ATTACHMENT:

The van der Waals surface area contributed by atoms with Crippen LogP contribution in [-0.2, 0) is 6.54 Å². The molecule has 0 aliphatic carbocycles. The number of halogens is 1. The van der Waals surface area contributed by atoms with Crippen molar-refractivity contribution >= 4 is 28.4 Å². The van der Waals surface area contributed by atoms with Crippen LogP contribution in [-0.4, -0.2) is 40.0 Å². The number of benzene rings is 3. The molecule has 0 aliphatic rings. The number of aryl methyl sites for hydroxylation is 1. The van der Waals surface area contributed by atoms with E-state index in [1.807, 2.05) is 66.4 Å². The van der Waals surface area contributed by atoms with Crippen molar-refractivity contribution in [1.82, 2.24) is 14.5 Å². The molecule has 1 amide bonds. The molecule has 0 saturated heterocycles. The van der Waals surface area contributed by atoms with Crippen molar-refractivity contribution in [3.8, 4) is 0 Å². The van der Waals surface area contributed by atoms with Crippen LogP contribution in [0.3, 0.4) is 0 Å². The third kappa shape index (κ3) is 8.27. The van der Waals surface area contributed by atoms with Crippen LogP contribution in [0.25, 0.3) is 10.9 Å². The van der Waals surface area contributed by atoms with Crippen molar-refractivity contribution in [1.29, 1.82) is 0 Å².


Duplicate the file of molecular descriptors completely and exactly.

The van der Waals surface area contributed by atoms with Crippen LogP contribution in [-0.2, 0) is 6.54 Å². The molecule has 0 aliphatic carbocycles. The number of halogens is 1. The van der Waals surface area contributed by atoms with Crippen molar-refractivity contribution >= 4 is 28.4 Å². The van der Waals surface area contributed by atoms with Crippen LogP contribution in [-0.4, -0.2) is 40.0 Å². The number of benzene rings is 3. The molecule has 0 aliphatic rings. The number of aryl methyl sites for hydroxylation is 1. The van der Waals surface area contributed by atoms with E-state index in [1.807, 2.05) is 66.4 Å². The van der Waals surface area contributed by atoms with Crippen molar-refractivity contribution in [1.82, 2.24) is 14.5 Å². The molecule has 1 amide bonds. The molecule has 0 saturated heterocycles. The van der Waals surface area contributed by atoms with Crippen molar-refractivity contribution in [3.8, 4) is 0 Å². The van der Waals surface area contributed by atoms with Crippen LogP contribution in [0.3, 0.4) is 0 Å². The third kappa shape index (κ3) is 8.27. The van der Waals surface area contributed by atoms with Crippen LogP contribution in [0.25, 0.3) is 10.9 Å². The van der Waals surface area contributed by atoms with Crippen molar-refractivity contribution in [1.29, 1.82) is 0 Å².